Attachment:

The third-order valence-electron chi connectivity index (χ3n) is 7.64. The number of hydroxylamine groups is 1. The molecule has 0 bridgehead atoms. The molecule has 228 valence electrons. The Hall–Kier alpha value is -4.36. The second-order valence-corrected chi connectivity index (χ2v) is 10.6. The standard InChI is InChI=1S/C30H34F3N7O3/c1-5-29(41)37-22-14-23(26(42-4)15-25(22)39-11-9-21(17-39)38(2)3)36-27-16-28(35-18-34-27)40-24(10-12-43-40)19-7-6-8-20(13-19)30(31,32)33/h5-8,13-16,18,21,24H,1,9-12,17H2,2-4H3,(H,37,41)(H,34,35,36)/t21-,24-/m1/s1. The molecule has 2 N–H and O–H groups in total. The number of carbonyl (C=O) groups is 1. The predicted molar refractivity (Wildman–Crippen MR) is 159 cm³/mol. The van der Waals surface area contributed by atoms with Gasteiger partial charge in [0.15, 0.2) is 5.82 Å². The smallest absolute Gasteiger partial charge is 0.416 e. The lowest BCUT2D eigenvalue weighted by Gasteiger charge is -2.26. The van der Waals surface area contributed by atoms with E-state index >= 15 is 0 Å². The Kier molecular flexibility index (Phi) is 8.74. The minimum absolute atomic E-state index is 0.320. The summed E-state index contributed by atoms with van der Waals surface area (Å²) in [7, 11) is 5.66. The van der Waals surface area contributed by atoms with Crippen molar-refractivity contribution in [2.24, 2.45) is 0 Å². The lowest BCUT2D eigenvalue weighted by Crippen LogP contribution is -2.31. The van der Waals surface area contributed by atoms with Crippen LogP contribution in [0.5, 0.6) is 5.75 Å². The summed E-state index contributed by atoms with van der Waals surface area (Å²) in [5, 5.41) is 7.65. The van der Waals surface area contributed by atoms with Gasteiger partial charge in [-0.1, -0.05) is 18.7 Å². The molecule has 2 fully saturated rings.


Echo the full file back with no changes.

The third-order valence-electron chi connectivity index (χ3n) is 7.64. The number of hydroxylamine groups is 1. The molecule has 0 bridgehead atoms. The molecule has 228 valence electrons. The Hall–Kier alpha value is -4.36. The second-order valence-corrected chi connectivity index (χ2v) is 10.6. The standard InChI is InChI=1S/C30H34F3N7O3/c1-5-29(41)37-22-14-23(26(42-4)15-25(22)39-11-9-21(17-39)38(2)3)36-27-16-28(35-18-34-27)40-24(10-12-43-40)19-7-6-8-20(13-19)30(31,32)33/h5-8,13-16,18,21,24H,1,9-12,17H2,2-4H3,(H,37,41)(H,34,35,36)/t21-,24-/m1/s1. The molecule has 2 N–H and O–H groups in total. The number of carbonyl (C=O) groups is 1. The predicted molar refractivity (Wildman–Crippen MR) is 159 cm³/mol. The van der Waals surface area contributed by atoms with Gasteiger partial charge in [0.15, 0.2) is 5.82 Å². The smallest absolute Gasteiger partial charge is 0.416 e. The lowest BCUT2D eigenvalue weighted by Gasteiger charge is -2.26. The van der Waals surface area contributed by atoms with E-state index >= 15 is 0 Å². The Kier molecular flexibility index (Phi) is 8.74. The minimum absolute atomic E-state index is 0.320. The summed E-state index contributed by atoms with van der Waals surface area (Å²) in [7, 11) is 5.66. The van der Waals surface area contributed by atoms with Crippen molar-refractivity contribution in [2.24, 2.45) is 0 Å². The lowest BCUT2D eigenvalue weighted by Crippen LogP contribution is -2.31. The van der Waals surface area contributed by atoms with Crippen LogP contribution in [0.5, 0.6) is 5.75 Å². The summed E-state index contributed by atoms with van der Waals surface area (Å²) in [5, 5.41) is 7.65. The van der Waals surface area contributed by atoms with Gasteiger partial charge in [-0.1, -0.05) is 18.7 Å². The molecule has 2 fully saturated rings.